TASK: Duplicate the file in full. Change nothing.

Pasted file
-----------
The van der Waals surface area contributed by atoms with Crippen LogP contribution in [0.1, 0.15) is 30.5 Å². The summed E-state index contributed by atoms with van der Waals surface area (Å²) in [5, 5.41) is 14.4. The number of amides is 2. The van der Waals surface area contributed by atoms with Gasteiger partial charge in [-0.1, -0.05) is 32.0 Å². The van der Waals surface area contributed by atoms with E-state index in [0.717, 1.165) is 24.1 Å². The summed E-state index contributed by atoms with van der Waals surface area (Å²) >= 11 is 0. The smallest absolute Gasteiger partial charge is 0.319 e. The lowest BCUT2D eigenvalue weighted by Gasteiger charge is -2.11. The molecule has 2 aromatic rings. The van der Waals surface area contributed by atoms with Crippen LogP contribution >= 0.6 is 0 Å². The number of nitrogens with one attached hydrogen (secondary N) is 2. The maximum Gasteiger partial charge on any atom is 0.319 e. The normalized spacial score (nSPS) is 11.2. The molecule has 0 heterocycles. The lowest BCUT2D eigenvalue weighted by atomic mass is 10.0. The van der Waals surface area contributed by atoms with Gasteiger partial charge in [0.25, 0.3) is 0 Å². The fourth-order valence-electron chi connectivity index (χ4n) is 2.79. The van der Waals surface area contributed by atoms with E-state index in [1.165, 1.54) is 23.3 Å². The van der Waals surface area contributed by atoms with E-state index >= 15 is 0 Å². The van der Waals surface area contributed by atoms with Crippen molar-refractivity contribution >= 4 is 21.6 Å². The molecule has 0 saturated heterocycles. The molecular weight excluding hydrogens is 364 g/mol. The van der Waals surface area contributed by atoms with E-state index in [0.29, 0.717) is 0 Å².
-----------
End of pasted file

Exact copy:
The van der Waals surface area contributed by atoms with Crippen LogP contribution in [0.1, 0.15) is 30.5 Å². The summed E-state index contributed by atoms with van der Waals surface area (Å²) in [5, 5.41) is 14.4. The number of amides is 2. The van der Waals surface area contributed by atoms with Gasteiger partial charge in [-0.1, -0.05) is 32.0 Å². The van der Waals surface area contributed by atoms with E-state index in [0.717, 1.165) is 24.1 Å². The summed E-state index contributed by atoms with van der Waals surface area (Å²) >= 11 is 0. The smallest absolute Gasteiger partial charge is 0.319 e. The lowest BCUT2D eigenvalue weighted by Gasteiger charge is -2.11. The molecule has 2 aromatic rings. The van der Waals surface area contributed by atoms with Crippen LogP contribution >= 0.6 is 0 Å². The number of nitrogens with one attached hydrogen (secondary N) is 2. The maximum Gasteiger partial charge on any atom is 0.319 e. The normalized spacial score (nSPS) is 11.2. The molecule has 0 heterocycles. The lowest BCUT2D eigenvalue weighted by atomic mass is 10.0. The van der Waals surface area contributed by atoms with Gasteiger partial charge in [0.25, 0.3) is 0 Å². The fourth-order valence-electron chi connectivity index (χ4n) is 2.79. The van der Waals surface area contributed by atoms with E-state index in [1.165, 1.54) is 23.3 Å². The van der Waals surface area contributed by atoms with E-state index >= 15 is 0 Å². The van der Waals surface area contributed by atoms with Crippen molar-refractivity contribution >= 4 is 21.6 Å². The molecule has 0 saturated heterocycles. The molecular weight excluding hydrogens is 364 g/mol. The van der Waals surface area contributed by atoms with E-state index in [0.29, 0.717) is 0 Å².